Riding a dragon: trespassing on the Forth Bridge and other 'place hacking' exploits of Dr Garrett
An academic who climbed the Forth Bridge at night tells Ian Johnston of the appeal of trespassing
Sunday 29 September 2013
An Oxford University academic has been condemned by police and rail officials for glorifying a night-time climb to the top of the Forth Bridge – an experience he described as like “riding a dragon”.
Dr Bradley Garrett staged the climb last year while studying a subculture of people who explore off-limits urban spaces, known as “place hacking”.
In a forthcoming book, Explore Everything: Place-Hacking the City, he details how he and several others sneaked on to the Forth Bridge and climbed across its full 2,500-metre span. At one point, the group feared they might fall when it started to rain and the 110m-high bridge’s beams began to get slippery.
Speaking to The Independent, he claimed his research, which was carried out while he was at Royal Holloway University of London, had helped him get his current job at Oxford University partly because “they respected the lengths to which I went to understand this culture”. However, a spokesman for Oxford denied that the university had endorsed his fieldwork.
However, British Transport Police and Network Rail took a rather different view. “Trespassing on any part of the railway infrastructure is illegal and extremely dangerous. Trespassers put themselves, rail staff and passengers in danger and British Transport Police works closely with Network Rail to ensure that anyone indulging in this activity is prosecuted,” the police said in a statement.
A spokesman for Network Rail told the Scotland on Sunday it was “very disappointing that a publisher is trying to profit from something as hazardous and illegal as trespassing on the railway”. “The Forth Bridge is a busy structure, which is in use 24 hours a day, and attempting to climb it illegally is as stupid as it is dangerous. We will always seek to prosecute anyone found trespassing on our infrastructure,” the spokesman added. However, it is understood that police are unlikely to seek to prosecute Dr Garrett.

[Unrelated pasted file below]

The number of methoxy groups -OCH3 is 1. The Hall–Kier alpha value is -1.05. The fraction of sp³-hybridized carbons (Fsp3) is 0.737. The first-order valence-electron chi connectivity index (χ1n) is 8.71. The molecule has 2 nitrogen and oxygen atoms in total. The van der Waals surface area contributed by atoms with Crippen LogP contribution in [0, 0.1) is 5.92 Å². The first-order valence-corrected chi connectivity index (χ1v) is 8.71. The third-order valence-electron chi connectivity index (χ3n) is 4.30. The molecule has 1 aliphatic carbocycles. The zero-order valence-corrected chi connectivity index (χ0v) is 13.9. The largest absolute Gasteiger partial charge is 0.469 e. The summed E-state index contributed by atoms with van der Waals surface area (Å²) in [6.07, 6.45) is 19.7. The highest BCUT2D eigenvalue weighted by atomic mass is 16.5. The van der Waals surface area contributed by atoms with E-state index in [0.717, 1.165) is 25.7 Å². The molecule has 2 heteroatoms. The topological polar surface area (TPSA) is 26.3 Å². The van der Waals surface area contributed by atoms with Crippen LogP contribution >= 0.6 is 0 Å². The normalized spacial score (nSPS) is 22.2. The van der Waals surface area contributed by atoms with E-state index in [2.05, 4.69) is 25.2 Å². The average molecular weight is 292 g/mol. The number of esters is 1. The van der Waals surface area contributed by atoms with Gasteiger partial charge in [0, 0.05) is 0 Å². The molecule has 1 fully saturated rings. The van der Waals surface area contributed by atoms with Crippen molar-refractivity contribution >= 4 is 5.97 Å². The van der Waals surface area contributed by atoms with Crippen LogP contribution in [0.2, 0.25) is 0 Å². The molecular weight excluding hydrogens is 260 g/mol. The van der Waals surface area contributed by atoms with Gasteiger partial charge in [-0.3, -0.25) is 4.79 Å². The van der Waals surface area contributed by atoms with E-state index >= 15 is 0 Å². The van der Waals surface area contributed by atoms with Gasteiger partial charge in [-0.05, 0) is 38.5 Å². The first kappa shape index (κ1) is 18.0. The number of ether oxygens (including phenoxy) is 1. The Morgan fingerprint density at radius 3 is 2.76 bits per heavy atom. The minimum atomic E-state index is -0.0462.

In his book, Dr Garrett wrote that as a sleeper train crossed the bridge the “structure shook and screeched” and “I felt like I was riding a dragon”. On the way down, he said his heart was “pumping furiously”.
“A small list to the right and I would fall 110 metres into the Firth,” he said. “I knew that 63 men had died building this bridge, and I couldn’t help but imagine their ghostly bodies plummeting through space and the feeling of helplessness I would experience if one of my friends fell.”
It then began to rain, and they feared they might fall off. “Despite our better judgment, some of us start standing up on the beams, crawling on all fours like bonobos, speeding down the last cantilever structure before the beams got too wet to hold on to,” he wrote.
Dr Garrett said on Sunday that while he could be prosecuted for going on to the railway, there was a six-month statute of limitations – and he had waited until this had expired before speaking out. He railed against Britain’s health and safety culture for trying to prevent people from taking risks, saying that Germans were allowed more freedom to do dangerous things if they signed a waiver.
He said he was not encouraging others to do the same but added that some people were “a little bit rebellious” or liked to “push up against edges and boundaries”. “Everyone should do that at the level they are comfortable with.” he added.
Dr Garrett has previously scaled the Shard skyscraper and Battersea Power Station in London, and also visited secret communities of people who live in subterranean drains in Las Vegas and the catacombs beneath Paris. He said part of the attraction to illicit urban exploration was the potential for life-threatening situations.
“I’ve had a number of occasions where things began to get a bit tricky and you think to yourself, ‘I’m not going to make it through this’,” he said. “You become hyper-conscious of the present and you really attuned to what’s happening around you because you know any lapse of your concentration may mean that you die.”
And climbing structures like the Forth Bridge illicitly was also part of the appeal. “It’s an incredible feeling to have traversed the whole bridge … in the middle of the night, four people, and no one ever knew that we were up there,” he added.
Place hacking: highlights
On climbing the Shard while it was still being built: “It was boring. You couldn’t see anything,” he said. “You’re just sitting there in the clouds. It feels like you are coming in on a plane. It’s just not that interesting.”
On sneaking on to a crane in Aldgate, east London, at night: “There was an incredible view from that place. I wrote some of my book sitting in that crane.”
Arriving at a former Soviet military base near Potsdam in Germany on the recommendation of an unknown Twitter user: “It was in the middle of a forest and we thought ‘We’re either going to get murdered or it’s someone having a laugh’, so we drove out there... We had to know!”
When it comes to promoting equality of the sexes, we tend to think that we’ve come a long way in the past 40 years.
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